man now and ought to be able to support a family. What he needed to
do first, however, was to go off by himself for awhile, to think things
over. He had decided to return to New York. She needn't fear that
he would do anything wrong. He had thrown the gun and bullets into
why Bresler doesn't challenge that last statement, so we know if it's
a fact or a convenient lie for Chapman to cover his tracks with his
wife. And perhaps Reeves, aka Scott, was not just a cop, but an FBI
or CIA handler involved in shaping Chapman's plan of action and behavior.
Mark then goes back to New York, supposedly via a stop in Chicago
to see his grandmother, a sidebar that goes nowhere. Bresler also
presents the notion that Chapman has repressed homosexual tendencies.
The gay theme also kind of comes out of and goes nowhere, except to
guarantee that post-prosecution Chapman would never give Bresler a
personal interview. Chapman seriously resented Bresler's "gay"
insinuations about him.
What Is the Motive for All This?
even though it was the Nixon White House that originally panicked,
i.e., that Lennon might join a "Drop Nixon" series of concerts
(an untrue rumor that Lennon blamed Jerry Rubin for spreading), how
it proved to be the beginning of trouble for Lennon. FBI kingpin J.
Edgar Hoover got wind of it and opened a file on Lennon. The INS (Immigration
and Naturalization Service) began deportation proceedings against
Lennon. His political activism was curtailed over the next few years
as he fought legal battles to stay in the US. In 1975, after the Watergate
scandal, which some say was actually engineered to dump Nixon, Lennon
won his green card. But he was worn out from the battles, retired
from public life, and put his love and energy into his home life.
Luckily, during this time the Carter administration kept the intelligence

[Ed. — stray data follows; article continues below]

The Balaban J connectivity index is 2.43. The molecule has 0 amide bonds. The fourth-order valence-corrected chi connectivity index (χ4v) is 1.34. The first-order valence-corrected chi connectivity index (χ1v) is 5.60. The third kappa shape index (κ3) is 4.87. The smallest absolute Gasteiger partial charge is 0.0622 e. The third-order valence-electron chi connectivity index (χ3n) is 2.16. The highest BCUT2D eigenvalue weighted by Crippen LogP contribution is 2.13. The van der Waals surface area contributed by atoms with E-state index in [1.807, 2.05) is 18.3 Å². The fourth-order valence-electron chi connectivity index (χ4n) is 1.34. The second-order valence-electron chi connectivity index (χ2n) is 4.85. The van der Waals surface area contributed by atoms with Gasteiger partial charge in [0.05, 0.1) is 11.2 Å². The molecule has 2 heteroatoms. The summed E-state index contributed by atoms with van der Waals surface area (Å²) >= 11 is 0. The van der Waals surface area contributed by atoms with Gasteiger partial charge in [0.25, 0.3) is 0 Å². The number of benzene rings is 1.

bow-wows at bay.
how in 1980, with the election of Ronald Reagan as president, it was
a whole new story. But then, too, John had gotten his energy back
and was in the studio recording and making plans to resume his activism.
I believe it was then that the Great Communicator plus VP, former
CIA Head and operative George H. W. Bush & Company, put together
a preemptive strike against Lennon. As usual, they needed a certified
nut, conceivably capable of a random act of violence, and so they
put their MK-ULTRA to work putting it together. Rock music was an
enormously powerful force, then as now. I would imagine that Reagan
and friends feared Lennon might interfere with their vicious policies
in South and Central America, not to mention Iran, Russia, and America.
Alley-oop, he had to go.
how tragic it is that the man who wrote "Give Peace A Chance"
had to die at the hands of assassins. But imagine John Kennedy trying
to stop the "Bay of Pigs" incident and trying to pull back
on "Vietnam" -- or RFK trying to battle organized crime,
Martin Luther King trying to non-violently integrate the south. All
were gunned down supposedly by lone crazies, when in reality the assassinations
were carefully orchestrated ops involving many people.
that was the case right down to Ronald Reagan's assassination attempt